Contributed by Phil Katz, AAM’s Assistant Director for Research.
Most anecdotal evidence has pointed to shrinking museum staffs in 2009. However, new projections from the Bureau of Labor Statistics suggest that the demand for museum curators, registrars and relate museum professionals will be up sharply over the next decade – 23% for curators between 2008 and 2018 and 26% for “museum technicians” (as the government calls registrars, et al.). This comes from the brand new edition of the Occupational Outlook Handbook for 2010-11, which categorizes the growth as “much faster than average employment” but warns that “keen competition is expected for most jobs … because qualified applicants generally outnumber job openings.” US News & World Reports even calls curating “one of the 50 best careers of 2010.”
Two caveats on this projection: First, the BLS only counts a portion of the museum professionals working in the United States. According to their numbers, there were only 11,700 working curators in 2008 – which seems unrealistically low, with more than 17,500 museums in the country (a low-ball estimate) and the large number of curators who combine their curating with other functions.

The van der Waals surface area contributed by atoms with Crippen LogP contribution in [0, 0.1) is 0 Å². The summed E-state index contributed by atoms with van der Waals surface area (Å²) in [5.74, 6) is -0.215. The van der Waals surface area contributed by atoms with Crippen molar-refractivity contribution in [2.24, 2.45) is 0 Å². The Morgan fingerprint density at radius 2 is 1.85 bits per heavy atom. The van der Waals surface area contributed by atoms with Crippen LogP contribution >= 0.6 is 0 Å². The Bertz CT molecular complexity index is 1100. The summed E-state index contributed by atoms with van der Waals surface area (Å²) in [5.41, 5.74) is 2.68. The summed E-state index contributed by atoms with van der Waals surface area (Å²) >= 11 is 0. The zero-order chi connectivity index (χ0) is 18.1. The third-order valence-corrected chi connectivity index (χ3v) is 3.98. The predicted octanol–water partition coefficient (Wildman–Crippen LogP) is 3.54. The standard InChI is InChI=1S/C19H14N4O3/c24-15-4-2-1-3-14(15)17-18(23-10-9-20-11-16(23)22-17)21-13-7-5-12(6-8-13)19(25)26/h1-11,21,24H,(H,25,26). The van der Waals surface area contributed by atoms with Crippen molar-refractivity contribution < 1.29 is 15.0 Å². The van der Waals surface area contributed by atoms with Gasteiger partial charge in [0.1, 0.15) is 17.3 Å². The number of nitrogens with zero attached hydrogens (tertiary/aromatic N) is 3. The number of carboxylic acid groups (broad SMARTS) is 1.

This could mean an even larger number of openings than the BLS predicts, which is potentially good news for museum job seekers. But (and here comes the second caveat) the keen competition for these positions is likely to keep wages from rising very much. (According to the BLS, in May 2008 the median wage for curators was just about $45,000. They’re not predicting what salaries will be in 2018.)Skip over related stories to continue reading article
Switching gears completely, here are some projections of population growth and energy consumption over the next decade or two – the big context in which all those new curators and registrars (and their institutions) will be operating!
These three graphics are part of the supporting evidence from a new book by environmentalist Lester R. Brown, Plan B 4.0: Mobilizing to Save Civilization (New York: W.W. Norton & Company, 2009). For more information and a free download of the book, visit the Earth Policy Institute